Still, with the Spurs likely to be standing in the way once again next year, and with Sefolosha likely no longer with the team, it will be interesting to see if Roberson will get some of those minutes on Parker the way Sefolosha so often has in the past. When the Thunder shut down the Spurs in 2012, a lot of it had to do with Sefolosha's meneacing defense on Parker that completely erased his penetrating ability, something he was unable to replicate this season, putting the defensive responsibilities back on Westbrook.

Roberson's shown an ability to ramp up energy on defense for extended stretches, and that could be a huge weapon for the Thunder to use both to shut down opposing guards, and save Westbrook's energy for the offensive end.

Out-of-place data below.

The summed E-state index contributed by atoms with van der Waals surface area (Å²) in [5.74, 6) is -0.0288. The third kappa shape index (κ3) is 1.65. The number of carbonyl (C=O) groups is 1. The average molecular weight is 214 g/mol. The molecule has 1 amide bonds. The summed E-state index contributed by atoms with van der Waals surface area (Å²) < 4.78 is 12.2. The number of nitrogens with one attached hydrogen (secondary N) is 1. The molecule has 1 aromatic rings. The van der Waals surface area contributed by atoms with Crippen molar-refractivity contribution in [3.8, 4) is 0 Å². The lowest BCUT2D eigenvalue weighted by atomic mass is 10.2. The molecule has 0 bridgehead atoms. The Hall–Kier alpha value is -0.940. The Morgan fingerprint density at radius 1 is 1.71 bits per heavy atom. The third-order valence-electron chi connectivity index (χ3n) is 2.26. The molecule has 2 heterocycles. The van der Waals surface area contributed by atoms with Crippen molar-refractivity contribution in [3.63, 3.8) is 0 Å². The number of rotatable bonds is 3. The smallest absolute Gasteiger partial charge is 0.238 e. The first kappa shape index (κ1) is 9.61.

Most Memorable Game/Moment:

It actually came before he ever started any games. In the last game before the All-Star Break, the Thunder came out disgustingly flat against a disgustingly bad Los Angeles Lakers team. Down 14 with five minutes to go in the third quarter, Brooks subbed in Roberson for all of the reasons we just went over: He was young, energetic, and could hopefully bring some life to a team that just looked like it wanted to party in New Orleans the next day.

Roberson's stats for the game aren't eye-popping, finishing with just four points and three rebounds, but it was the spark he provided that was immeasurably valuable. Again, we all say it a lot in regards to Roberson, but that's his role on this team, and the way he lit the fire and helped the Thunder focus and avoid an embarrassing loss was a huge moment for the rookie.

Future Expectations: